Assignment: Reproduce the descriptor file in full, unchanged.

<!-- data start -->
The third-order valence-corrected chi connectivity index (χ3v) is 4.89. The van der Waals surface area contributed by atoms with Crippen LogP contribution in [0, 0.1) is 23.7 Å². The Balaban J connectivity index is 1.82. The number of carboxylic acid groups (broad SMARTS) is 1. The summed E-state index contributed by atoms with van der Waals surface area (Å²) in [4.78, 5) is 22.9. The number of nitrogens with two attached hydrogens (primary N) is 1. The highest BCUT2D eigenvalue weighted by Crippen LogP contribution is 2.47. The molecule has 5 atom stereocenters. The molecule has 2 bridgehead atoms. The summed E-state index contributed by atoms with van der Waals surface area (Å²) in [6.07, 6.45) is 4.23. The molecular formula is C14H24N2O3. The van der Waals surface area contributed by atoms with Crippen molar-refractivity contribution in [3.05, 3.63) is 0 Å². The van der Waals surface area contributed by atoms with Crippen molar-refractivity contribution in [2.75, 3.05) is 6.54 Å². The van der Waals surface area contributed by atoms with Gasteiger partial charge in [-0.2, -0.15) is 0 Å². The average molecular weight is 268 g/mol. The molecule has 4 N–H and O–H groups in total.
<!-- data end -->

The third-order valence-corrected chi connectivity index (χ3v) is 4.89. The van der Waals surface area contributed by atoms with Crippen LogP contribution in [0, 0.1) is 23.7 Å². The Balaban J connectivity index is 1.82. The number of carboxylic acid groups (broad SMARTS) is 1. The summed E-state index contributed by atoms with van der Waals surface area (Å²) in [4.78, 5) is 22.9. The number of nitrogens with two attached hydrogens (primary N) is 1. The highest BCUT2D eigenvalue weighted by Crippen LogP contribution is 2.47. The molecule has 5 atom stereocenters. The molecule has 2 bridgehead atoms. The summed E-state index contributed by atoms with van der Waals surface area (Å²) in [6.07, 6.45) is 4.23. The molecular formula is C14H24N2O3. The van der Waals surface area contributed by atoms with Crippen molar-refractivity contribution in [3.05, 3.63) is 0 Å². The van der Waals surface area contributed by atoms with Crippen molar-refractivity contribution in [2.75, 3.05) is 6.54 Å². The van der Waals surface area contributed by atoms with Gasteiger partial charge in [-0.2, -0.15) is 0 Å². The average molecular weight is 268 g/mol. The molecule has 4 N–H and O–H groups in total.